Working Through the Downturn

AUSTIN — At this year’s 18th annual Conference & Exhibition hosted here by Airports Council International-North America, many had anticipated that Congress would have passed a long-term FAA/system reauthorization bill, thereby offering industry some direction. It hadn’t; yet, ACI-NA president Greg Principato relates that he sees a better than 50/50 chance that a final bill will come out of Capitol Hill by year-end. Meanwhile, other top items on the ACI-NA agenda included the ongoing airport/airline relationship; emerging technologies for airport operations; and, a progress report on the implementation of the NextGen air traffic control system.

Host city mayor Lee Leffingwell welcomed this year’s attendees by relating a few of Austin’s recent recognitions: ranked Austin number one on its list of top cities for a fresh start earlier this year; listed Austin as one of the best cities for a recession recovery; and the U.S. Bureau of Labor Statistics recently ranked Austin as the top U.S. city for job growth.

ACI World’s director general Angela Gittens followed Leffingwell’s remarks at the event’s opening session by giving recognition to Austin-Bergstrom Airport as the first airport in North America to receive the association’s Airport Service Quality (ASQ) Assured certificate. The ASQ Assured program benchmarks an airport’s service quality management system and the airport’s approach to industry best practice.

“Assessor’s found a new benchmark for excellence at Austin,” says Gittens. “In the 2008 ASQ survey of passenger satisfaction, Austin ranked in the top three in both the North American region and worldwide in their category of five to 15 million passenger airports.”

“There is no doubt that 2009 has been one of the most challenging times in aviation,” comments ACI-NA’s incoming chairman Hardy Acree, who is director of the Sacramento County Airport System.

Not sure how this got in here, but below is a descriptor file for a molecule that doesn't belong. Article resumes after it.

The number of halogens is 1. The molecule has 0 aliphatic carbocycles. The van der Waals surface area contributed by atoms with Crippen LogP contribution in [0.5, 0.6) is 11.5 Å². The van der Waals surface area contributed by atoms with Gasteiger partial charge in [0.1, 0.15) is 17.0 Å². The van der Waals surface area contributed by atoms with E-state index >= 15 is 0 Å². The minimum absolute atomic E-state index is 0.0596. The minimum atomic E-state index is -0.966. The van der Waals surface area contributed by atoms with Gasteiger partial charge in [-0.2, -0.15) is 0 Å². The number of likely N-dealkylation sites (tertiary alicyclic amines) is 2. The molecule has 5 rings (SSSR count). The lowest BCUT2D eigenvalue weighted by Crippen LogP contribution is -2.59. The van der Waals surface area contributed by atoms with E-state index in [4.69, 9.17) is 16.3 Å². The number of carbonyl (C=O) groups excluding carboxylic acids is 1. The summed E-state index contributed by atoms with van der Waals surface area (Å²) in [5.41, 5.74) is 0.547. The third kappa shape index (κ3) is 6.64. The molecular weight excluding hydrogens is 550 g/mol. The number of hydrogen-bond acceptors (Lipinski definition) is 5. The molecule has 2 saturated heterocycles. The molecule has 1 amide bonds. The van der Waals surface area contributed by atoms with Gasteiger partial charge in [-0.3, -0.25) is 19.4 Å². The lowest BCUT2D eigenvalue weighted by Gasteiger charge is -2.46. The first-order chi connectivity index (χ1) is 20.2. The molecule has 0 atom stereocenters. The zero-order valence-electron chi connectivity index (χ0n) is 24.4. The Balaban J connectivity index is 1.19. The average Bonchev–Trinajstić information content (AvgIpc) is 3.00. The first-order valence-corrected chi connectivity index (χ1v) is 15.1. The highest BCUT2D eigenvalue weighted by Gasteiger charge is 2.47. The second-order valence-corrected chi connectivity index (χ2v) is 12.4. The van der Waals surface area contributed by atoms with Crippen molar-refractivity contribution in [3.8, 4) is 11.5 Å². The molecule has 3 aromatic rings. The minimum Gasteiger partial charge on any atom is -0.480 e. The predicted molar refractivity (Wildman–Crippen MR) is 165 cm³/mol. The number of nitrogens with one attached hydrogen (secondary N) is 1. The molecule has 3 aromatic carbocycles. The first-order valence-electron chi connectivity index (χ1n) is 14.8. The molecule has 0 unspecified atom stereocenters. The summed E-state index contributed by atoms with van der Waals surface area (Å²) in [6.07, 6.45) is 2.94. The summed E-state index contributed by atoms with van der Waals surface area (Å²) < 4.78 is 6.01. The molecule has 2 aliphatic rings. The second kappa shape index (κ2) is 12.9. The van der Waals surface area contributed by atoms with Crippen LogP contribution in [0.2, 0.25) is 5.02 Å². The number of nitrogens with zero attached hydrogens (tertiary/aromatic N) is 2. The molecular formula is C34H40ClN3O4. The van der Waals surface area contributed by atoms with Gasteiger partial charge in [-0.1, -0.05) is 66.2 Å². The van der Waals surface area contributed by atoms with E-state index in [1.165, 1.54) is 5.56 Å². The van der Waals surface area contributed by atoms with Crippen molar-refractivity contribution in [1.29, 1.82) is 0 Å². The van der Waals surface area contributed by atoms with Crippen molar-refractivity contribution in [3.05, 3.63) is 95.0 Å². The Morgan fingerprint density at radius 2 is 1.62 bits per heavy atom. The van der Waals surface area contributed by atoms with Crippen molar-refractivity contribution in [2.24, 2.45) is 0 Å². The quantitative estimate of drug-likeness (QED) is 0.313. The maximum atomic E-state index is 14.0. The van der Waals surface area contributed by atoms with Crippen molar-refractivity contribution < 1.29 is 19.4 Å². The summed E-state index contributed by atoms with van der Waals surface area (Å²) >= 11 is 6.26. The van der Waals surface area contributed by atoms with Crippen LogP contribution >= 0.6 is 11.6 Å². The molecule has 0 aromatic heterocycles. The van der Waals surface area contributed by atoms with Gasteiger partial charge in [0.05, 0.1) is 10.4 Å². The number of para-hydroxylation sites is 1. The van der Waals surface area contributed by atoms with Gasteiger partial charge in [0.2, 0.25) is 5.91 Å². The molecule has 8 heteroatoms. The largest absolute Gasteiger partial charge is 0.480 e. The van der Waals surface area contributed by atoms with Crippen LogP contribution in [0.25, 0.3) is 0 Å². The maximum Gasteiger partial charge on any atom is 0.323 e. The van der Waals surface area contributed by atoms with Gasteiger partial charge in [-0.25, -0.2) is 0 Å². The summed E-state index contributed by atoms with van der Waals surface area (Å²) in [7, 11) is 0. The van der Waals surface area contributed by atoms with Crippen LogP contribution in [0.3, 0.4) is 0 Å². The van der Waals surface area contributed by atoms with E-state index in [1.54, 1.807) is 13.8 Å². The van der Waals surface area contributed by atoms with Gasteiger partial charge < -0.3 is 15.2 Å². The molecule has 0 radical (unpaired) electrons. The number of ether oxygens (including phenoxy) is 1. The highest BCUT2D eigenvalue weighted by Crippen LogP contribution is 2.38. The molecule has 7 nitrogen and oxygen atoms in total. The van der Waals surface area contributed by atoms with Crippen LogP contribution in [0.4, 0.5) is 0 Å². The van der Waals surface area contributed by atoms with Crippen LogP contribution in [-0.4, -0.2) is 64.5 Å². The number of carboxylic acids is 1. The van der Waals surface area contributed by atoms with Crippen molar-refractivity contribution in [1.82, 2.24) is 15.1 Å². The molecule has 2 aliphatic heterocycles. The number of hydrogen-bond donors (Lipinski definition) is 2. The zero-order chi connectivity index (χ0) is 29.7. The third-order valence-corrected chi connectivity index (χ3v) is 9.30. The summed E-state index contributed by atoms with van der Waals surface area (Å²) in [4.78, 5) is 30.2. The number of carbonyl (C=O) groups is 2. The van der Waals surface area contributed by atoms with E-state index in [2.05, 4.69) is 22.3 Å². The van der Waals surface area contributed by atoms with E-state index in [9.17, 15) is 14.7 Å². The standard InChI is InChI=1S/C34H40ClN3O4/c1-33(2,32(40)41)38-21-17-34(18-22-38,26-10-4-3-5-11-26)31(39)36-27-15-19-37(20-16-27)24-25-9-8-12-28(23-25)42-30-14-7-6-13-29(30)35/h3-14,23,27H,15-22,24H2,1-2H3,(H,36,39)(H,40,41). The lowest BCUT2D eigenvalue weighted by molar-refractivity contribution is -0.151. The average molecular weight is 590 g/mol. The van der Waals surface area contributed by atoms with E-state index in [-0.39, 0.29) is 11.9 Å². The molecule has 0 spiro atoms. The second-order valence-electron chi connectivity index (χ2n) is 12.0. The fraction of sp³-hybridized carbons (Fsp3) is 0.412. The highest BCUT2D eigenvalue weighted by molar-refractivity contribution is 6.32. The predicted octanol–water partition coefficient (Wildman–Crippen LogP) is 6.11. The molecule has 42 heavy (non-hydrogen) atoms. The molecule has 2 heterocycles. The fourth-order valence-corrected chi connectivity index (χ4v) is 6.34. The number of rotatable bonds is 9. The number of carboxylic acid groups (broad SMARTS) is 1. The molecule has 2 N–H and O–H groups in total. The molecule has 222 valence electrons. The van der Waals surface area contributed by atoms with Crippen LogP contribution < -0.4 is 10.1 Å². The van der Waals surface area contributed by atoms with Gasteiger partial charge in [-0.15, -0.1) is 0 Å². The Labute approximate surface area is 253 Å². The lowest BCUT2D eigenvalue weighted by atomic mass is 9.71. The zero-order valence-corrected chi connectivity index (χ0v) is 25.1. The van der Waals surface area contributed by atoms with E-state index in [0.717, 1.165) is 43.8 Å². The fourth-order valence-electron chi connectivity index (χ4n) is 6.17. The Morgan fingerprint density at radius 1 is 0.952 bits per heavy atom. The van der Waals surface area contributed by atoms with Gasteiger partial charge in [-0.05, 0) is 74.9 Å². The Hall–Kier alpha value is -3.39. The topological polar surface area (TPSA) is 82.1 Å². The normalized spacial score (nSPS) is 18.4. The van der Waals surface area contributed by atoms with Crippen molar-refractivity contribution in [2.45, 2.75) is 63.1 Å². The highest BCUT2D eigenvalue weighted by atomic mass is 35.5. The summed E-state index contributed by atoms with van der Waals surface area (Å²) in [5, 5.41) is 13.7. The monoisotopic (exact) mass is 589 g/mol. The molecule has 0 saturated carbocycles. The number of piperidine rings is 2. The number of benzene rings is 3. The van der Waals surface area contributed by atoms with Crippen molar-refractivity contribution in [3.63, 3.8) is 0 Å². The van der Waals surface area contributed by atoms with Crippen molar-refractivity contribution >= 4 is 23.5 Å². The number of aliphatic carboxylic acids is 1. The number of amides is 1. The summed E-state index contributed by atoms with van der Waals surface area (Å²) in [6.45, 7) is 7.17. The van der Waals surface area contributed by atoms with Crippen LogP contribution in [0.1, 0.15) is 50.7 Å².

“A number of services previously provided by airlines now fall to the airports. Gone are the good ol’ days when airports were just facilities.

“The need to ensure passenger safety and security is critical; and there is no compromising in neither of those areas.”

As airports struggle to provide passenger amenities and quality customer service while working through the economic crisis that has challenged many business models, Acree reminds that aviation is a source of civic and national pride bringing people and businesses together around the globe.

“Airports are critical to local communities as economic engines promoting business development, creating employment opportunities, generating local taxes, and promoting quality of life,” he remarks.

Yet, he also notes that the challenges airports face are many: the global recession has dampened the demand for air travel worldwide; international visitation to the U.S. and other markets has dropped dramatically; and it’s estimated that airlines worldwide will lose $9 billion for 2009.

“It is important to emphasize that throughout these difficult economic times, airports continue to maintain the highest level of passenger safety, security, and efficiency in operations,” says Acree.

“But in this current economy, we must prepare for the eventual return of traffic; and airports must take a long-term view by planning and maintaining capital programs to accommodate future growth.”

Airlines and airports:A tense dynamic
From an airline perspective, Continental chairman and CEO Larry Kellner says, “If you look at the economy today, we’re kind of bumping along the bottom. I’m worried that we could go deeper, but right now we seem to be seeing some stability.” Taking capacity out of the system has also helped work through the downturn, relates Kellner.

With regard to the financing markets, he comments, “We have seen a lot of healing there; in June the aircraft financing markets opened … what you find is that you can borrow a little less, so you get a lower loan to value rate, and the interest rate is a little higher.